China Crackdown On Christmas Celebrations Of House Churches *Iran Security Forces Raid Christmas Celebrations; Pastor, Wife Detained

December 28, 2011 by  
Filed under newsletter-world

China Map BelieverChina, December 27, 2011: One of China’s largest house congregations planned to hold its last outdoor worship service on Christmas Day in the capital Beijing after months of detentions, while elsewhere several congregations were raided by Chinese security forces as part of a Christmas season crackdown, local Christians and activists said.

In comments, monitored by Worthy News Saturday, December 24, the Beijing-based Shouwang Church said it would for the last time publicly worship in the open air because authorities detained dozens of believers and denied access to a building the congregation already bought.

“Shouwang Church had her 37th Sunday outdoor worship service,” last week, however “As Christmas is approaching, each police station puts more force in guarding and watching believers,” the church explained in a statement.

“As far as we know, on Sunday morning, [December 18] at least 35 believers were taken away [by police] for going to the planned location to join the outdoor service, either at the spot or on their way there.”

The church added that “Except for a few believers who were released on the way, most of the rest were sent to 15 local police stations in their respective area. Besides them, five believers waiting outside of Haidian Street police station were also taken into police station to be detained by violent policemen for no reason.”


Hours later, all 40 believers were released. On the eve of the worship service, Shouwang said, many believers were also detained at home” including a sister who was detained in a hotel nearby since Friday,” December 16. The statement suggested that they have been released as well.

China Aid Association (CAA), a group assisting the Christians, said Shouwang was no exception as several house churches have been targeted “As part of an annual escalation of persecution against Christians in China to prevent planned Christmas celebrations from being held.”

CAA said the situation was especially serious in two provinces, including southwest China’s Sichuan province, where police reportedly raided the main house church Friday, December 23, in Gaoxue village in Dazhu county, while believers prepared for a Christmas celebration.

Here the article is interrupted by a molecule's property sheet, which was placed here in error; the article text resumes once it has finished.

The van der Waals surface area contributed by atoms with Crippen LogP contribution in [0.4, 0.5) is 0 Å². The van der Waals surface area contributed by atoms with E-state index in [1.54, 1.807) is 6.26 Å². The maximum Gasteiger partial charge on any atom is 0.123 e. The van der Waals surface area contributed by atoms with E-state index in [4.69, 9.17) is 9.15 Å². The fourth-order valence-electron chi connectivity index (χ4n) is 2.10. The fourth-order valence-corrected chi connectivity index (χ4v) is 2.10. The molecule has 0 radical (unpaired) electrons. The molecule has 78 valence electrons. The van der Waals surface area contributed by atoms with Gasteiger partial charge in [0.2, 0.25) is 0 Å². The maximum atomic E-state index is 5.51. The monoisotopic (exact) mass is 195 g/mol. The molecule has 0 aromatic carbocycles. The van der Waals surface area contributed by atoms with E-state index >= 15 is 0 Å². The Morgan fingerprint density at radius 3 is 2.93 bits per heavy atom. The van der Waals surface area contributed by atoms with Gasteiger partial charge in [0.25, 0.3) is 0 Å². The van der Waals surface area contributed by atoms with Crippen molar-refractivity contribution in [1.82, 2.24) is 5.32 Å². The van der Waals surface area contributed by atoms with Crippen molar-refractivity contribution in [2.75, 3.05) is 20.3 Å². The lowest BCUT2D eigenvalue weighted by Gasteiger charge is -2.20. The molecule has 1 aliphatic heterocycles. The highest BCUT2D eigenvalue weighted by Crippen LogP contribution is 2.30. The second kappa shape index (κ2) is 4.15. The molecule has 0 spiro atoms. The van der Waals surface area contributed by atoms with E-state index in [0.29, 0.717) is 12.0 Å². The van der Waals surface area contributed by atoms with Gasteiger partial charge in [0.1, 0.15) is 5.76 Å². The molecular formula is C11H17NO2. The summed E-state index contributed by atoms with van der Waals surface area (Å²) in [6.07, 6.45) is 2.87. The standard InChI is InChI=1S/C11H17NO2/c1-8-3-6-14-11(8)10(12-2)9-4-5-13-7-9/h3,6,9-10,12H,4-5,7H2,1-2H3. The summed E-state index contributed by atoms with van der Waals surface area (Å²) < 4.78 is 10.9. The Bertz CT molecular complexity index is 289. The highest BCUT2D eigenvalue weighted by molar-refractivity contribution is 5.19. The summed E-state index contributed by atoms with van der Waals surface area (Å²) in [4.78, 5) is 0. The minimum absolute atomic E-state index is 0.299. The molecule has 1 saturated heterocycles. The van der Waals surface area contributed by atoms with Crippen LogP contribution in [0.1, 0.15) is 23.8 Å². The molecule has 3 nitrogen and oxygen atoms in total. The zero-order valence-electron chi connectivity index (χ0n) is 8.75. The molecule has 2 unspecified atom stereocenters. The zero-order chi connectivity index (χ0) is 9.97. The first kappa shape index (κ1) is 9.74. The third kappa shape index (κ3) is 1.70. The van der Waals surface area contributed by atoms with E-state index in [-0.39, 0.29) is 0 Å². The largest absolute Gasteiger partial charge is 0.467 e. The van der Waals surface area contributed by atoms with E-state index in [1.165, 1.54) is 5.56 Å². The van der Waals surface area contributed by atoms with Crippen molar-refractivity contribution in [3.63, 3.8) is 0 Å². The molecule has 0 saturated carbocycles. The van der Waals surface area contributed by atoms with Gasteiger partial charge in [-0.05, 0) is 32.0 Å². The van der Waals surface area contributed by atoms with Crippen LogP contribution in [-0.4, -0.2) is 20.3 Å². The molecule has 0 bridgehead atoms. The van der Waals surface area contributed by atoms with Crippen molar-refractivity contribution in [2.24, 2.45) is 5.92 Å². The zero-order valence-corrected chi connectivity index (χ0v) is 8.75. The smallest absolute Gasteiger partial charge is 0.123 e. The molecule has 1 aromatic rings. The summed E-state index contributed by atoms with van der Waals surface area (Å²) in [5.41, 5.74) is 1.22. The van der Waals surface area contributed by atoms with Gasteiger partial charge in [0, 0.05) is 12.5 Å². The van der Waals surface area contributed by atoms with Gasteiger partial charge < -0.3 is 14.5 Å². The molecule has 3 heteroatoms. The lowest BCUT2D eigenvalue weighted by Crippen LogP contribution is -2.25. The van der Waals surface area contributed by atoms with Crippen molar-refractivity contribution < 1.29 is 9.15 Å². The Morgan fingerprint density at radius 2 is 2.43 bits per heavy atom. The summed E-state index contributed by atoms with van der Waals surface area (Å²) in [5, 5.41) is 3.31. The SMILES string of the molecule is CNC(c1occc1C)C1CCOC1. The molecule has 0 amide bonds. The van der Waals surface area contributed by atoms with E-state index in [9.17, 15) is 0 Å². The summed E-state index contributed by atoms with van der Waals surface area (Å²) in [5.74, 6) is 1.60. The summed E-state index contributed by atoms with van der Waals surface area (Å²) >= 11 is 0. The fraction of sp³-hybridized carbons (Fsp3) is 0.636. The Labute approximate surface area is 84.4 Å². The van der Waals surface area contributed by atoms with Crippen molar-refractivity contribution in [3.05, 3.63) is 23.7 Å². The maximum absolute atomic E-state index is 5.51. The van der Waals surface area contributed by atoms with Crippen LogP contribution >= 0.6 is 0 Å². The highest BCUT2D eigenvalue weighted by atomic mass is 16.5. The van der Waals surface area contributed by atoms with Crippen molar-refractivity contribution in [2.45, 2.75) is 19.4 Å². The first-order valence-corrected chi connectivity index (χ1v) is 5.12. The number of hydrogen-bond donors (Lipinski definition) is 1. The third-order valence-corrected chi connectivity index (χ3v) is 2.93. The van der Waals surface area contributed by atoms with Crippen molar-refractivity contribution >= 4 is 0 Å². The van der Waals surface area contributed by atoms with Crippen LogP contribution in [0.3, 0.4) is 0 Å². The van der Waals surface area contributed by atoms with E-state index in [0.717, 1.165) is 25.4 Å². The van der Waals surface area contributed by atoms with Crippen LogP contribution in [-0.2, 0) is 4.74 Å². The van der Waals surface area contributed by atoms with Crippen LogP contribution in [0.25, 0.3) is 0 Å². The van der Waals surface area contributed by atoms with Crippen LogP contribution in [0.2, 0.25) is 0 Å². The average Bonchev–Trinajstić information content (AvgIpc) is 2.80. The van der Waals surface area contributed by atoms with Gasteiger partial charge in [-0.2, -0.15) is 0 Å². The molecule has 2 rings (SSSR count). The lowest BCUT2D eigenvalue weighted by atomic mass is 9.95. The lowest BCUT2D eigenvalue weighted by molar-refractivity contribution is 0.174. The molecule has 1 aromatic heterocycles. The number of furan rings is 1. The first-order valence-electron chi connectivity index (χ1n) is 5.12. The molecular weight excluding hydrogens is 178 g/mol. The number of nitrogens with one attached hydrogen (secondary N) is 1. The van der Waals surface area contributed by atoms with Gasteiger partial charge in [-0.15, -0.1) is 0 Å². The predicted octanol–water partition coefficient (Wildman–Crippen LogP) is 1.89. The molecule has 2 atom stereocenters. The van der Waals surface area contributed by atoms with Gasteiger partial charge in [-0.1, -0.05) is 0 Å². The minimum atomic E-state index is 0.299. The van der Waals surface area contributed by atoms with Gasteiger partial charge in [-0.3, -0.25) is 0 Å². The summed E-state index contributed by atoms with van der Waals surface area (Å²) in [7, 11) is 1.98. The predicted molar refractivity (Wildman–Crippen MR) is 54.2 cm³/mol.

Police allegedly grabbed believers and confiscated the church’s musical instruments. Five believers were taken to the police station, including three believers identified as Gao Qiyun, Li Qiong and Guo Xuying, CAA added. It was not immediately clear whether they would be released before Christmas Day.

Elsewhere on Friday, December 23, in coastal Zhejiang province, members of the Hongtang village house church in Dongyang county, were preparing for their Christmas meeting when they “were attacked” by police. CAA added that the village government, Communist Party officials and representatives from China’s Religious Affairs Bureau were also involved in the operation.


“In the attack, some believers were beaten, including Brother Luo Sennian, who was punched in the face. The believers were also threatened and told that they must not hold any Christmas celebrations on Saturday, [December 24] which is Christmas Eve,” added CAA, which is in close contact with the Christians.

CAA said it had urged the government to “respect citizens’ right to freedom of religion and their basic right to celebrate Christmas and calls for the immediate release of the five believers and an apology for the believers who were beaten.”

Chinese officials could not immediately be reached, but te government has consistently denied wrongdoing saying Christians can worship freely in state-approved Protestant and Catholic denominations.

Many of China’s estimated 130 million Christians prefer to worship outside Communist government control however, rights groups and local Christians say.

Iran Security Forces Raid Christmas Celebrations; Pastor, Wife Detained


Iran PrisonIran, December 27, 2011: A senior evangelical pastor and his wife are spending Christmas behind bars in southern Iran after security forces raided their Assemblies of God-affiliated church, detaining everyone in the building, including children attending Sunday School, a friend of the couple told Worthy News.

“Pastor Farhad Sabokrouh and his wife Shahnaz were among those detained in the southern town of Ahwaz Friday morning, [December 23] while they were having Christmas celebrations”, explained their friend, Firouz Khandjani, early Sunday, December 25.

He said security forces pushed dozens of worshipers, including children, into two buses and brought them to a local police station. Most were eventually released, “but the pastor and his wife remain in jail,” Khandjani explained.